While I'm finishing up Faerie Queene I would like get started on The Canterbury Tales.
The best edition in the public domain is edited by David Laing Purves. It contains some modernized spelling but retains some Middle English for meter. The footnotes help with learning Middle English words/phrases as you read. Project Gutenberg provides a transcription, but it will require a lot of work.
The transcription has removed all of the accent marks, but these are very important for meter and need to be restored. When the Canterbury Tales was written, the "e" at the end of certain words were pronounced, adding a syllable. Today, these "e"s are silent. Purves shows where the e is pronounced by marking with a diaeresis (ë). In the example, "The tender croppës, and the youngë sun" there are ten syllables in the line. Purves also uses the acute accent mark to show which words should be pronounced as dissyllables ("salvatión," "opinión,").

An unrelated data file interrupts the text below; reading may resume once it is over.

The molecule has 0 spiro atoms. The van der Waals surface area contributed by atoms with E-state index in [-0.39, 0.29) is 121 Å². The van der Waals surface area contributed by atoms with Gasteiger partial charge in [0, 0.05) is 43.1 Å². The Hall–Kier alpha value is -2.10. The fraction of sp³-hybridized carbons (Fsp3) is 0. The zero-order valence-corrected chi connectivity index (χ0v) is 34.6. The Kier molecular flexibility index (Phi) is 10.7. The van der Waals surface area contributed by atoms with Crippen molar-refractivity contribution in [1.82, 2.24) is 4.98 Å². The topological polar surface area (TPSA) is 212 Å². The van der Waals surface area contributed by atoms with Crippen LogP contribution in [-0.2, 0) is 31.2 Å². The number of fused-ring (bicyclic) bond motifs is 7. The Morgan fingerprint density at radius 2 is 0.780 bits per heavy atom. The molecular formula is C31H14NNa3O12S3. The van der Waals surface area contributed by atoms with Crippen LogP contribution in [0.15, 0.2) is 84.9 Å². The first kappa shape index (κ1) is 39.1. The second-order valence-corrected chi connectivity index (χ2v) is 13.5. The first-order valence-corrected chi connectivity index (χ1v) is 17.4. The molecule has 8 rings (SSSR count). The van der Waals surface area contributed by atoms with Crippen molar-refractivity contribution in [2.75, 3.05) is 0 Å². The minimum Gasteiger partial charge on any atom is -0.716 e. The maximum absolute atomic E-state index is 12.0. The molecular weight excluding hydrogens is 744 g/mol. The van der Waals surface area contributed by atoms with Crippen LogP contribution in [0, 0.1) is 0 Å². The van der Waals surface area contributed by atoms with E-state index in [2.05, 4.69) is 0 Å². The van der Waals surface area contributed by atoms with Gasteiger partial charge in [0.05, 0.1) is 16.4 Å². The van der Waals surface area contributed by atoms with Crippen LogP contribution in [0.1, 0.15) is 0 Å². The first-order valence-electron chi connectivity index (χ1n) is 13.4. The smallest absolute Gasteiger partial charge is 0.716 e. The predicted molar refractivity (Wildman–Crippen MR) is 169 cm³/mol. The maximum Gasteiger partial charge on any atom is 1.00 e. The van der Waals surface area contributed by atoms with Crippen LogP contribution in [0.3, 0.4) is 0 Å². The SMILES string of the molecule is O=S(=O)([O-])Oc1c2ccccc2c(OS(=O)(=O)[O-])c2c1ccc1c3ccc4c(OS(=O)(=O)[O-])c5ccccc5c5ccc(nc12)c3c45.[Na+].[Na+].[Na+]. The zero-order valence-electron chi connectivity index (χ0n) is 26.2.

The PG transcription also needs all of the footnotes converted into endnotes. My guess is that there will be ~6,000 endnotes when I'm done.
This one will definitely keep me busy!
PG transcription: https://www.gutenberg.org/cache/epub/2383/pg2383.html
page scans: https://babel.hathitrust.org/cgi/pt?id=hvd.hwhr9v&view=1up&seq=13&skin=2021